Issue 21: Using Revision Control Systems with the Visual Verification Suite

Continuous Integration and Continuous Deployment (CI/CD) used in the development of FPGA, ASIC and Intellectual Property cores is a process of build automation and RTL code testing each time the development team makes changes under version control. The practice is focused on improving hardware quality throughout the development life cycle via automation.

During the CI/CD process, developers share and merge their changes (code and unit tests) into a version control repository. Adopting a continuous integration approach is one of the most beneficial and low-cost practices individuals as well as teams can implement in terms of improved quality and efficiency.

Some of the advantages of adopting CI/CD tools include:

  1. Continuous feedback – Fault isolation so that when an error occurs, the negative consequences are limited in scope
  2. Reduced friction – Prevention of merge conflicts such as bugs and duplicate code, making for cleaner code and fewer issues later in the design cycle
  3. Higher speed / faster release rate – Accelerated code reviews and decreased development time by automating time consuming tasks
  4. Lower cost with easier maintenance and updates – With a CI/CD approach, developers can make sure that the product is updated and maintained at frequent intervals

In the development of FPGA, ASIC and Intellectual Property cores, projects may involve multiple team members with distributed responsibilities, such as sub-module design, device and system integration, verification, and timing closure. In such cases, it is useful to track and protect file revisions in an external revision control system.

Jenkins is an open-source, free CI/CD server written in Java. It works with multiple programming languages and can run on various platforms (Windows, Linux, and macOS). As such, Jenkins is one of the most popular open-source tools on the market for automating projects. The Visual Verification Suite has been designed to work with any version control system such as Bamboo, Buddy, TeamCity, GitLab, Jenkins and others. However, for this example we will take a closer look at Jenkins integration.

To recreate an analysis run initiated using the GUI, Blue Pearl recommends that the following files, written by the Visual Verification Suite GUI into the Results directory, are stored in the revision control system along with the RTL project source files:

  • bluepearl.runme.tcl
  • Project_Name.settings.tcl
  • Project_Name.bluepearlgenerated.f

Then run, in command line mode:
>BluePearlCLI -f Project_Name.bluepearlgenerated.f

The Visual Verification Suite will restore the project using the settings stored in the Project_Name.settings.tcl file. Please note that the two files that start with Project_Name are generated with explicit path references that may need to be edited. Relative path references are allowed.

After the analysis has been run, the bluepearl.runme.tcl script has a call to “exit” the Tcl shell. Users can edit this out if they wish to continue interactively with analysis and debug after restoring the project.

The tool creates the following databases required for analysis in the Visual Verification Suite:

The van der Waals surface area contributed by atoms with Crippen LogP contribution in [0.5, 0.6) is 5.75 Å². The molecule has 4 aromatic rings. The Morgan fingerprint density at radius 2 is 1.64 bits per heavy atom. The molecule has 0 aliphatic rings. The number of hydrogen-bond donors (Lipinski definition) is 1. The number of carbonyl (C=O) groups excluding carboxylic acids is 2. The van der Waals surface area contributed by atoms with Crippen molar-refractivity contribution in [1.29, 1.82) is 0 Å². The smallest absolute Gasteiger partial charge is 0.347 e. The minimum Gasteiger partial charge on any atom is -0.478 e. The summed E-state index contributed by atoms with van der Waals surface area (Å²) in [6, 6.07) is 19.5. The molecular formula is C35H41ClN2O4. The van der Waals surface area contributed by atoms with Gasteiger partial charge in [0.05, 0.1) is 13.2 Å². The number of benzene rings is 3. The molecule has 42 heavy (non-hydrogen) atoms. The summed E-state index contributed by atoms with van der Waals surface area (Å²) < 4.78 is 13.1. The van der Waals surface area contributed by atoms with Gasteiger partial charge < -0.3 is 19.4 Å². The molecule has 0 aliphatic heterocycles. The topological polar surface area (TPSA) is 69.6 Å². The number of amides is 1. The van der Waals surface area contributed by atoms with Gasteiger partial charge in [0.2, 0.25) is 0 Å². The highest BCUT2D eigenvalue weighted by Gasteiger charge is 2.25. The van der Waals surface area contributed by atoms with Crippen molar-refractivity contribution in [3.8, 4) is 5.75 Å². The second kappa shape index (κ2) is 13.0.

• bluepearl.bpsvdb – the Blue Pearl visual data base
  • modinfo.db – the database for the design
  • results.db – the database with the static analysis results

In addition, because the suite can be configured to run different features, we recommend having different directories for different options. For example, if the Analysis is configured for Long Path Analysis only in the Project_Name. bluepearlgenerated.f file, modify the output directory to have the name: Results_LP. Likewise, for just a CDC run, rename the directory to be: Results_CDC.

In addition, the waivers.xml file is a database of sorts. It contains all the waivers and their timestamp/owner combinations. This file may be source code controlled because it can be manually and graphically edited, thus changing results reported by the tool. It is also possible to use multiple waivers files simultaneously, so that different groups or designers can keep separate waivers files that can be configured to work both on submodules and the entire design.

When running a revision control system like Jenkins, it is possible to set it up to automatically run the Visual Verification Suite as a mandatory step prior to making source RTL changes. This will prevent structural RTL errors from entering the Simulation scripts. Additionally, it is also possible to set up to run prior to simulation. If no new messages are found, then simulation is called.

Blue Pearl has worked with Jenkins to be supported in the Jenkins Next Generation Warnings plugin where the tool performs a textual analysis of the log file, summarizing the number of warnings and errors. In addition, the Visual Verification Suite ships a Jenkins plugin called “RunBluePearl” that is used to integrate any specific version of Jenkins.

The “RunBluePearl” plugin allows the BluePearlCLI to be added as a build step in a Jenkins flow. In addition to design setup, global settings include licenses and installation, while the tool is configured to report all errors and warnings (not just the usual limited number of messages), to allow textual analysis of the log file.

Incorporating a CI/CT tool in the development of FPGAs, ASICs and Intellectual Property cores is a must-have element of the development process. When choosing a tool, make sure to pick the one that best fits your project and business requirements, and don’t worry, the Visual Verification Suite is designed to work with it, speeding and simplifying the development and verification processes at the same time.

To learn more about the Visual Verification suite or to discuss how you can integrate it inside your revision control system, please request a demonstration.